One of the best things about our Sales Tax for eCommerce Sellers Facebook group is that we get a cross-section of online sellers. That includes some sellers who aren’t based in the United States at all.
Inspired by our international members, we thought we would take a look at the various scenarios that they face, and try to determine when and how international sellers have to deal with sales tax in the United States.
For the purposes of this article, we are not going to go into customs duties, import taxes or any of the other many taxes that an international seller might face doing business in the United States.
You are an international seller, with no physical presence in the United States
Congratulations! While you may have to deal with customs and import taxes, as of this writing, you do not have to collect or remit sales tax. Cheers!
You are an international seller, who warehouses items in the U.S., such as in an FBA Warehouse
Even though you may live outside the United States, if you sell on FBA or have established any other type of sales tax nexus in the United States (such as an employee, office, a satellite branch of your business, or a warehouse where you store inventory), then you must comply by the sales tax laws of the state where you have nexus.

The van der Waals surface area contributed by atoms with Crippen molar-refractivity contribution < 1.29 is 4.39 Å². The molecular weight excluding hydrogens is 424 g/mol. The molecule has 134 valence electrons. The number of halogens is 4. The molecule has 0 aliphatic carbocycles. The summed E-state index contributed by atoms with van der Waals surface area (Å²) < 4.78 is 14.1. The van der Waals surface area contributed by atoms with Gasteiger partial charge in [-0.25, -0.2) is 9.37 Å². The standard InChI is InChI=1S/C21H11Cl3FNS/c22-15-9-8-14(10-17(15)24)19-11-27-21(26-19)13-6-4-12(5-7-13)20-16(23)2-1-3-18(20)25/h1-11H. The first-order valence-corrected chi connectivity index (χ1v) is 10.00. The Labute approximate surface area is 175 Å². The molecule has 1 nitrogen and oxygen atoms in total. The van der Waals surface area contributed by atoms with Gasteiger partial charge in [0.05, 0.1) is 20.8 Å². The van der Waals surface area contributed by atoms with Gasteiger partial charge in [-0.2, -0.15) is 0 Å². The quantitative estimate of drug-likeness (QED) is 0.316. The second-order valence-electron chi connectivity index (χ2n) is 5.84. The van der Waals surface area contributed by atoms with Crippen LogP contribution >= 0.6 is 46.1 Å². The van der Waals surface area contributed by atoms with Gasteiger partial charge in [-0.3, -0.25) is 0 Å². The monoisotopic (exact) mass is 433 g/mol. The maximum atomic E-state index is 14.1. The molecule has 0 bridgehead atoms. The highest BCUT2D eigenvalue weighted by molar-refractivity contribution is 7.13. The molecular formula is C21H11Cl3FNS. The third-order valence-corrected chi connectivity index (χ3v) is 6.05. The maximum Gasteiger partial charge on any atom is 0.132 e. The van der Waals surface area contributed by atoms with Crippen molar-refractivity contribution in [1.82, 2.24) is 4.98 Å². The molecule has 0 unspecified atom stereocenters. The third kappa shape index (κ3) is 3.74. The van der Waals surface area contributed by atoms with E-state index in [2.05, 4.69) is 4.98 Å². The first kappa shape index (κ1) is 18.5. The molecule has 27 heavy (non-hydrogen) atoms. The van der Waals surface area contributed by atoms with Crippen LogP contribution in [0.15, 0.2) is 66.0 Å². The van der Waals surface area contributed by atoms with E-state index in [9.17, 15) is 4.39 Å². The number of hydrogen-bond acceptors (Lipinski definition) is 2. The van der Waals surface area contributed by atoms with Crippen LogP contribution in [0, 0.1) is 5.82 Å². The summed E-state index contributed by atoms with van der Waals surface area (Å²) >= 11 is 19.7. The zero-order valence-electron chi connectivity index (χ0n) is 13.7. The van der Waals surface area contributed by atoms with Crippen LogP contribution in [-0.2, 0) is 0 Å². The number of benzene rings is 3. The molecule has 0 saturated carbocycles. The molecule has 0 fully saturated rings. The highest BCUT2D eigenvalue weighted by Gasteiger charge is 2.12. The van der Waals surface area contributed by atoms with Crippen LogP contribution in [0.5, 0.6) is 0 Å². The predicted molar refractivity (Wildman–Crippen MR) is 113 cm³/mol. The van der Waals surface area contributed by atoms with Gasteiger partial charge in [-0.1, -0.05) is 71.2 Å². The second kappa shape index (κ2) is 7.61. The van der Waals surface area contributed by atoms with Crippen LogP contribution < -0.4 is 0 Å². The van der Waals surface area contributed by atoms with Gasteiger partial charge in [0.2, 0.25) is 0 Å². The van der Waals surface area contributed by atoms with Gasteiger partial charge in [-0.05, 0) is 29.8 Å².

You can find out more about sales tax laws in various U.S. states on TaxJar.com.
You are a non-U.S. Citizen, but you live in and have “nexus” in the United States
As with the example above, you must comply with state sales tax laws, no matter your legal status. We have one customer who lives in the U.S. but his citizenship status is “non-resident alien.” That type of legal status, though, which is a person’s legal standing in the country, shouldn’t be confused with “nexus.”
Even though our customer isn’t a citizen of the United States, he runs his business from and stores inventory in California, which means that he has sales tax nexus in that state and must collect and remit sales tax.
If U.S. “Internet Sales Tax” passes…
In the past we have often talked about how the Marketplace Fairness Act, the Remote Transaction Parity Act or the Sales Tax Simplification Act of 2016 would affect U.S.-based sellers. But if you are an online seller based in a non-U.S. country, an “internet sales tax” law could change the rules for you, too. Keep following the TaxJar blog for updates on internet sales tax.
Sales Tax Resources for International Sellers
So you think you may need to get sales tax compliant in the U.S. We highly recommend that international sellers contact an expert. Depending on what part of the world you are from and what your business activities in the U.S. entail, you may have complex tax requirements.
We recommend these CPA firms for international sellers:
Are you an internationally-based online seller who sells in the U.S.? Do you deal with sales tax nexus? We’d love to hear your story!